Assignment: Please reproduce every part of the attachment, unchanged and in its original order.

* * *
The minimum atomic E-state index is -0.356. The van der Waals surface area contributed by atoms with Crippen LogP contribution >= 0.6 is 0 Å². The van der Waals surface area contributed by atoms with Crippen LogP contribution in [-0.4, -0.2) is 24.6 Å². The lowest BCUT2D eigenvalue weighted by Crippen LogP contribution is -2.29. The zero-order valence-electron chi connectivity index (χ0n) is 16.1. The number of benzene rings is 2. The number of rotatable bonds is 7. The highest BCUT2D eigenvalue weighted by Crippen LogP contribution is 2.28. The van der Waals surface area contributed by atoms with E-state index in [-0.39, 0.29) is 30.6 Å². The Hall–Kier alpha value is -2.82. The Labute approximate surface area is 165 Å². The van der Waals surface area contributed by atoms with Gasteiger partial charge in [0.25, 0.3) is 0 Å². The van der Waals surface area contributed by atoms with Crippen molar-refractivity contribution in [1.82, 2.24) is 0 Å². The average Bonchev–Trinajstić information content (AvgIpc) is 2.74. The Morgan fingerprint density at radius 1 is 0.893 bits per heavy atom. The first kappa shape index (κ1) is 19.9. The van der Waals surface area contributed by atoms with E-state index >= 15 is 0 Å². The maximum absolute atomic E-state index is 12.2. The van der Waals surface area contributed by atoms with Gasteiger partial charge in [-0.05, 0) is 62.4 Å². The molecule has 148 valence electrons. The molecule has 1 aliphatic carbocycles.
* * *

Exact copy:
The minimum atomic E-state index is -0.356. The van der Waals surface area contributed by atoms with Crippen LogP contribution >= 0.6 is 0 Å². The van der Waals surface area contributed by atoms with Crippen LogP contribution in [-0.4, -0.2) is 24.6 Å². The lowest BCUT2D eigenvalue weighted by Crippen LogP contribution is -2.29. The zero-order valence-electron chi connectivity index (χ0n) is 16.1. The number of benzene rings is 2. The number of rotatable bonds is 7. The highest BCUT2D eigenvalue weighted by Crippen LogP contribution is 2.28. The van der Waals surface area contributed by atoms with E-state index in [-0.39, 0.29) is 30.6 Å². The Hall–Kier alpha value is -2.82. The Labute approximate surface area is 165 Å². The van der Waals surface area contributed by atoms with Gasteiger partial charge in [0.25, 0.3) is 0 Å². The van der Waals surface area contributed by atoms with Crippen molar-refractivity contribution in [1.82, 2.24) is 0 Å². The average Bonchev–Trinajstić information content (AvgIpc) is 2.74. The Morgan fingerprint density at radius 1 is 0.893 bits per heavy atom. The first kappa shape index (κ1) is 19.9. The van der Waals surface area contributed by atoms with E-state index >= 15 is 0 Å². The maximum absolute atomic E-state index is 12.2. The van der Waals surface area contributed by atoms with Gasteiger partial charge in [-0.05, 0) is 62.4 Å². The molecule has 148 valence electrons. The molecule has 1 aliphatic carbocycles.